The collection consists of the records of San Francisco's Congregation Sherith Israel from circa 1851 to 2003. Included are
administrative records; correspondence; financial records; building and property records; cemetery records; membership records;
religious school records; confirmation and bar/bat mitzvah records; materials relating to the congregation's rabbis and cantors;
files relating to liturgy, services, and holidays; records of the congregation's Sisterhood and Brotherhood; subject files;
newsletters; scrapbooks; and photographs.
San Francisco's Congregation Sherith Israel has its roots in the Gold Rush era immigration and migration of Jews from Prussia,
Bavaria, England, France and the East Coast of the United States. By the end of 1850, these Jewish San Franciscans had founded
two benevolent societies, established a cemetery, worshipped together on the High Holidays, and were considering creating
a formal congregation. They managed to come together briefly but soon split into two groups: the English and North Germans,
who demanded that worship in the new congregation adhere to the Minhag Polen (the Polish rite), and the primarily Bavarian
Jewish immigrants, who wished to worship according to the Minhag Ashkenaz (the traditional German rite). In 1851, the first
group formed Congregation Sherith Israel and the second formed the other of San Francisco's leading congregations, Emanu-El.
Sherith Israel built is first synagogue on Stockton Street, between Broadway and Vallejo, in 1854. In 1870, having outgrown
its first building, the congregation moved into an impressive Gothic style synagogue on Post and Taylor Streets. It was here,
in its home on Post and Taylor Streets, that Sherith Israel began to take steps away from its Orthodox roots and toward Reform.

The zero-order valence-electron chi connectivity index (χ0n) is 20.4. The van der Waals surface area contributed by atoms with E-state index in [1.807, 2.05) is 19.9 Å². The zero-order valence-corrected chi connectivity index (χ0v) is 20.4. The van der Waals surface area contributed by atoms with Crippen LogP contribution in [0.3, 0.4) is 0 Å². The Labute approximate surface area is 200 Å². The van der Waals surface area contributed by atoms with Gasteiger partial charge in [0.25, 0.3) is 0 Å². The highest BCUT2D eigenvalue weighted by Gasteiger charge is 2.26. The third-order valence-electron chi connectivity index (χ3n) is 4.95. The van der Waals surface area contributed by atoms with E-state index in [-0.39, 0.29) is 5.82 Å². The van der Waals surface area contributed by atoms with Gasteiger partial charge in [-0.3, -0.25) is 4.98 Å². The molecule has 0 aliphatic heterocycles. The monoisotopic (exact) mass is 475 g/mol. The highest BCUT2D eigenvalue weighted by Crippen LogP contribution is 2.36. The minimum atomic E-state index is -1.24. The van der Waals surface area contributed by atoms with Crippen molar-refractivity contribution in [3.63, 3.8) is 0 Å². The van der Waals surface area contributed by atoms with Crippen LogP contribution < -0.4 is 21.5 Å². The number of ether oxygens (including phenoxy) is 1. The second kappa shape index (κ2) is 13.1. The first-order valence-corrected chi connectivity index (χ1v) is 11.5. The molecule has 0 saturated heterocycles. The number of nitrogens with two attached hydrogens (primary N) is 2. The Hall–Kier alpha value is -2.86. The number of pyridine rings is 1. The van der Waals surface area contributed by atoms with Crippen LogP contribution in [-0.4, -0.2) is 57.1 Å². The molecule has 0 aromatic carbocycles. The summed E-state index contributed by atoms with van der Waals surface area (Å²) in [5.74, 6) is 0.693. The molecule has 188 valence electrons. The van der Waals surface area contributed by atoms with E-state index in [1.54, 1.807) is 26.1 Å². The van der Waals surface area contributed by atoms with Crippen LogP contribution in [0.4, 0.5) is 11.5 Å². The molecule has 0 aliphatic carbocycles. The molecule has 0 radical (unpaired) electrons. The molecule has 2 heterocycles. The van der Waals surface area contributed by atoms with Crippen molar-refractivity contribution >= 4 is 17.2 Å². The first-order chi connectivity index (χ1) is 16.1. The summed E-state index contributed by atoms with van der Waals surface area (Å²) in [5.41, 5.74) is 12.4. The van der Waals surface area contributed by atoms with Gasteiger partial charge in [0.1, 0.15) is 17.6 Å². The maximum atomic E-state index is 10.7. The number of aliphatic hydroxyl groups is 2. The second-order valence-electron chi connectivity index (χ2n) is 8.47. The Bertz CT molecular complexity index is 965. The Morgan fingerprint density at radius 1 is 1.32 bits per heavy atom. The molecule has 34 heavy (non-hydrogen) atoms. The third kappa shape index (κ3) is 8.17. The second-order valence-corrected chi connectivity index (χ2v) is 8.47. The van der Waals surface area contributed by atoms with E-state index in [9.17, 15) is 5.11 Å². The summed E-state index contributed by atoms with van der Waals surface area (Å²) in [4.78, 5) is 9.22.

This movement towards Reform was helped along by two of Sherith Israel's most prominent rabbis, Henry Vidaver and Jacob Nieto.
In 1902, the congregation purchased the site of its current synagogue at California and Webster Streets. Albert Pissis, a
prominent San Francisco architect, was immediately hired to design the new building. In 1905, the synagogue, with its noteworthy
stained glass windows, elaborate frescoes, and Murray Harris organ, was consecrated. The 1906 San Francisco earthquake and
fire spared Sherith Israel's new building, causing only minor damage. The synagogue was actually used as a courthouse after
the calamity and played host to Abe Ruef's notorious corruption trial. Rabbis who served Sherith Israel during the years documented
by this collection are as follows: Henry A. Henry (1857-1869), Aaron Messing (1870-1873), Henry A. Vidaver (1874-1882), Falk
Vidaver (1883-1892), Jacob Nieto (1893-1930), Jacob Weinstein (1930-1932), Morris Goldstein (1932-1972), and Martin Weiner
Number of containers: 96 cartons, 3 boxes, 21 oversize boxes, 72 volumes, and 1 oversize folder
(linear feet: 135)
All requests to reproduce, publish, quote from or otherwise use collection materials must be submitted in writing to the Head
of Public Services, The Bancroft Library, University of California, Berkeley, 94720-6000. Consent is given on behalf of The
Bancroft Library as the owner of the physical items and is not intended to include or imply permission from the copyright
owner. Such permission must be obtained from the copyright owner. See: http://bancroft.berkeley.edu/reference/permissions.html.